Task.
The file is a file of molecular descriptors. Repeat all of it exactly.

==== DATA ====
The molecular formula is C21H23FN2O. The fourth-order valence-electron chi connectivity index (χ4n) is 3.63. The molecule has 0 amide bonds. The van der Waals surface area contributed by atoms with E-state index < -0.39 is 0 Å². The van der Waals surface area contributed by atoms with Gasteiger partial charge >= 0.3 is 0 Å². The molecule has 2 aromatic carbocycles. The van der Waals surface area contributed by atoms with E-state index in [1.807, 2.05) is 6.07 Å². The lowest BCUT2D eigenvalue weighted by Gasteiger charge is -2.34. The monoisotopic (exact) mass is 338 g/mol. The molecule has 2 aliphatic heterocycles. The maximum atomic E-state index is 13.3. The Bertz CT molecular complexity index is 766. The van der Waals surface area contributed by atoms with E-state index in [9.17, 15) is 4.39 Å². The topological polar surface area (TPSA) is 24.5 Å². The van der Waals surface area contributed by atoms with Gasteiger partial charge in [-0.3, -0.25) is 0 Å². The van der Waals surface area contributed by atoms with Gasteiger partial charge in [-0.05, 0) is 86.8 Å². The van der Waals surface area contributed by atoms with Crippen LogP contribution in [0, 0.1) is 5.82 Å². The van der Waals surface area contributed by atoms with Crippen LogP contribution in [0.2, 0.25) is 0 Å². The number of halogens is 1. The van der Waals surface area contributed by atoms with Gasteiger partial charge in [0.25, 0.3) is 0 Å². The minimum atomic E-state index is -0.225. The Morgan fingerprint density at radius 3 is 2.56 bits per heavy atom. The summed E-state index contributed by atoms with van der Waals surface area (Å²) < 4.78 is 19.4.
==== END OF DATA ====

The molecular formula is C21H23FN2O. The fourth-order valence-electron chi connectivity index (χ4n) is 3.63. The molecule has 0 amide bonds. The van der Waals surface area contributed by atoms with E-state index < -0.39 is 0 Å². The van der Waals surface area contributed by atoms with Gasteiger partial charge >= 0.3 is 0 Å². The molecule has 2 aromatic carbocycles. The van der Waals surface area contributed by atoms with E-state index in [1.807, 2.05) is 6.07 Å². The lowest BCUT2D eigenvalue weighted by Gasteiger charge is -2.34. The monoisotopic (exact) mass is 338 g/mol. The molecule has 2 aliphatic heterocycles. The maximum atomic E-state index is 13.3. The Bertz CT molecular complexity index is 766. The van der Waals surface area contributed by atoms with E-state index in [9.17, 15) is 4.39 Å². The topological polar surface area (TPSA) is 24.5 Å². The van der Waals surface area contributed by atoms with Gasteiger partial charge in [-0.3, -0.25) is 0 Å². The van der Waals surface area contributed by atoms with Gasteiger partial charge in [-0.05, 0) is 86.8 Å². The van der Waals surface area contributed by atoms with Crippen LogP contribution in [0, 0.1) is 5.82 Å². The van der Waals surface area contributed by atoms with Crippen LogP contribution in [0.2, 0.25) is 0 Å². The number of halogens is 1. The van der Waals surface area contributed by atoms with Gasteiger partial charge in [0.25, 0.3) is 0 Å². The minimum atomic E-state index is -0.225. The Morgan fingerprint density at radius 3 is 2.56 bits per heavy atom. The summed E-state index contributed by atoms with van der Waals surface area (Å²) < 4.78 is 19.4.